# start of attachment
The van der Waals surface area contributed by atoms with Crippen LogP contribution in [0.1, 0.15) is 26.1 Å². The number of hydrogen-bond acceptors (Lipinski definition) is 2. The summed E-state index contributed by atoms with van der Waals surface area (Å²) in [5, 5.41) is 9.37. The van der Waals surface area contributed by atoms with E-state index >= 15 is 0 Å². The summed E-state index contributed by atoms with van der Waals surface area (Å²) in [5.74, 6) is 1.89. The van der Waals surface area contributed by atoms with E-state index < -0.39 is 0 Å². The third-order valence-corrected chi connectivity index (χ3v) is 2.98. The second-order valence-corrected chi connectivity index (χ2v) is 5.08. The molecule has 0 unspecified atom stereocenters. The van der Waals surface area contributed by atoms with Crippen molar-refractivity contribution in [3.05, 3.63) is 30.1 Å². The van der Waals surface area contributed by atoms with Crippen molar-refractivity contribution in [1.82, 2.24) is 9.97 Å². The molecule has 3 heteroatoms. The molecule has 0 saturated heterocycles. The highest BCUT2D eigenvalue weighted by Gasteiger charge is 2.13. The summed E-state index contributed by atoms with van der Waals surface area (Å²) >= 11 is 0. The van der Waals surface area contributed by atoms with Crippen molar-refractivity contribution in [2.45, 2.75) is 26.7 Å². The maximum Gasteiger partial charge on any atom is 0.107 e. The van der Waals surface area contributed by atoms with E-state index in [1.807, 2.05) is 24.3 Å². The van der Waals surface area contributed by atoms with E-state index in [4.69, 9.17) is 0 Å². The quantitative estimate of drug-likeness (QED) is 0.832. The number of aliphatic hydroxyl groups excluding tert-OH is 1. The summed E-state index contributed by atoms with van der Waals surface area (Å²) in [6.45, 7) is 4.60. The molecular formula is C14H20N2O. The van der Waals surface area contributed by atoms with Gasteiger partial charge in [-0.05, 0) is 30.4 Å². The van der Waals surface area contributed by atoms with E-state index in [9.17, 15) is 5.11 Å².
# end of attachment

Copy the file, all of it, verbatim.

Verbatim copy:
The van der Waals surface area contributed by atoms with Crippen LogP contribution in [0.1, 0.15) is 26.1 Å². The number of hydrogen-bond acceptors (Lipinski definition) is 2. The summed E-state index contributed by atoms with van der Waals surface area (Å²) in [5, 5.41) is 9.37. The van der Waals surface area contributed by atoms with E-state index >= 15 is 0 Å². The summed E-state index contributed by atoms with van der Waals surface area (Å²) in [5.74, 6) is 1.89. The van der Waals surface area contributed by atoms with E-state index < -0.39 is 0 Å². The third-order valence-corrected chi connectivity index (χ3v) is 2.98. The second-order valence-corrected chi connectivity index (χ2v) is 5.08. The molecule has 0 unspecified atom stereocenters. The van der Waals surface area contributed by atoms with Crippen molar-refractivity contribution in [3.05, 3.63) is 30.1 Å². The van der Waals surface area contributed by atoms with Crippen molar-refractivity contribution in [1.82, 2.24) is 9.97 Å². The molecule has 3 heteroatoms. The molecule has 0 saturated heterocycles. The highest BCUT2D eigenvalue weighted by Gasteiger charge is 2.13. The summed E-state index contributed by atoms with van der Waals surface area (Å²) >= 11 is 0. The van der Waals surface area contributed by atoms with Crippen molar-refractivity contribution in [2.45, 2.75) is 26.7 Å². The maximum Gasteiger partial charge on any atom is 0.107 e. The van der Waals surface area contributed by atoms with E-state index in [1.807, 2.05) is 24.3 Å². The van der Waals surface area contributed by atoms with E-state index in [4.69, 9.17) is 0 Å². The quantitative estimate of drug-likeness (QED) is 0.832. The number of aliphatic hydroxyl groups excluding tert-OH is 1. The summed E-state index contributed by atoms with van der Waals surface area (Å²) in [6.45, 7) is 4.60. The molecular formula is C14H20N2O. The van der Waals surface area contributed by atoms with Gasteiger partial charge in [-0.05, 0) is 30.4 Å². The van der Waals surface area contributed by atoms with E-state index in [9.17, 15) is 5.11 Å².